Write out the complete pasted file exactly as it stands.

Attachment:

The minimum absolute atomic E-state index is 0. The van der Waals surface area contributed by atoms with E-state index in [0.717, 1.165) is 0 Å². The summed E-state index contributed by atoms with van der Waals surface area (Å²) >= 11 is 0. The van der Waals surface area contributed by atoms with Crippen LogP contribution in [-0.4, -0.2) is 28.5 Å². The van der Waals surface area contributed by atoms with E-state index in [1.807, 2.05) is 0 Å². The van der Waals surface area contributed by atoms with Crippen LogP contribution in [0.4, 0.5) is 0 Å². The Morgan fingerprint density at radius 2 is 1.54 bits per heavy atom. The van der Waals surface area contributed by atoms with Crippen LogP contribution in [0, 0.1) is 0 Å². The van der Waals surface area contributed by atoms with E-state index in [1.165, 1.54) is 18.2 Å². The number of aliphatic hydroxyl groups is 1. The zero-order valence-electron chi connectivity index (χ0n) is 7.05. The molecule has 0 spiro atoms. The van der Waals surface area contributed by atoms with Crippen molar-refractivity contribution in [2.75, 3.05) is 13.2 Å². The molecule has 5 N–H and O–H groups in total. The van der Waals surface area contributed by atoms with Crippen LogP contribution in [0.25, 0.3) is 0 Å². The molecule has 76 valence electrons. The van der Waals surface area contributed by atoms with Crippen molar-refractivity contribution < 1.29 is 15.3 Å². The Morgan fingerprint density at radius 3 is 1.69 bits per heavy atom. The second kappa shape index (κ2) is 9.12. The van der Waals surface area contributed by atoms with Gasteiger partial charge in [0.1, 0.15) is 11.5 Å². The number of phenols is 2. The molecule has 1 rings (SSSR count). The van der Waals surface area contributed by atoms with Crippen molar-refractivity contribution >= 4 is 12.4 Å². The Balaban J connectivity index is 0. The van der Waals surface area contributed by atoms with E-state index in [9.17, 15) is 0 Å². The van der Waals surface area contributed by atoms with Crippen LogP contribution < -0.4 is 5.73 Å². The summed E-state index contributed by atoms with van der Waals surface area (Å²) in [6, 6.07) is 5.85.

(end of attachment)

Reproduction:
The minimum absolute atomic E-state index is 0. The van der Waals surface area contributed by atoms with E-state index in [0.717, 1.165) is 0 Å². The summed E-state index contributed by atoms with van der Waals surface area (Å²) >= 11 is 0. The van der Waals surface area contributed by atoms with Crippen LogP contribution in [-0.4, -0.2) is 28.5 Å². The van der Waals surface area contributed by atoms with E-state index in [1.807, 2.05) is 0 Å². The van der Waals surface area contributed by atoms with Crippen LogP contribution in [0.4, 0.5) is 0 Å². The Morgan fingerprint density at radius 2 is 1.54 bits per heavy atom. The van der Waals surface area contributed by atoms with Crippen LogP contribution in [0, 0.1) is 0 Å². The van der Waals surface area contributed by atoms with E-state index in [1.165, 1.54) is 18.2 Å². The number of aliphatic hydroxyl groups is 1. The zero-order valence-electron chi connectivity index (χ0n) is 7.05. The molecule has 0 spiro atoms. The van der Waals surface area contributed by atoms with Crippen molar-refractivity contribution in [2.75, 3.05) is 13.2 Å². The molecule has 5 N–H and O–H groups in total. The van der Waals surface area contributed by atoms with Crippen LogP contribution in [0.25, 0.3) is 0 Å². The molecule has 76 valence electrons. The van der Waals surface area contributed by atoms with Crippen molar-refractivity contribution < 1.29 is 15.3 Å². The Morgan fingerprint density at radius 3 is 1.69 bits per heavy atom. The second kappa shape index (κ2) is 9.12. The van der Waals surface area contributed by atoms with Gasteiger partial charge in [0.1, 0.15) is 11.5 Å². The number of phenols is 2. The molecule has 1 rings (SSSR count). The van der Waals surface area contributed by atoms with Crippen molar-refractivity contribution >= 4 is 12.4 Å². The Balaban J connectivity index is 0. The van der Waals surface area contributed by atoms with E-state index in [9.17, 15) is 0 Å². The van der Waals surface area contributed by atoms with Crippen LogP contribution < -0.4 is 5.73 Å². The summed E-state index contributed by atoms with van der Waals surface area (Å²) in [6, 6.07) is 5.85.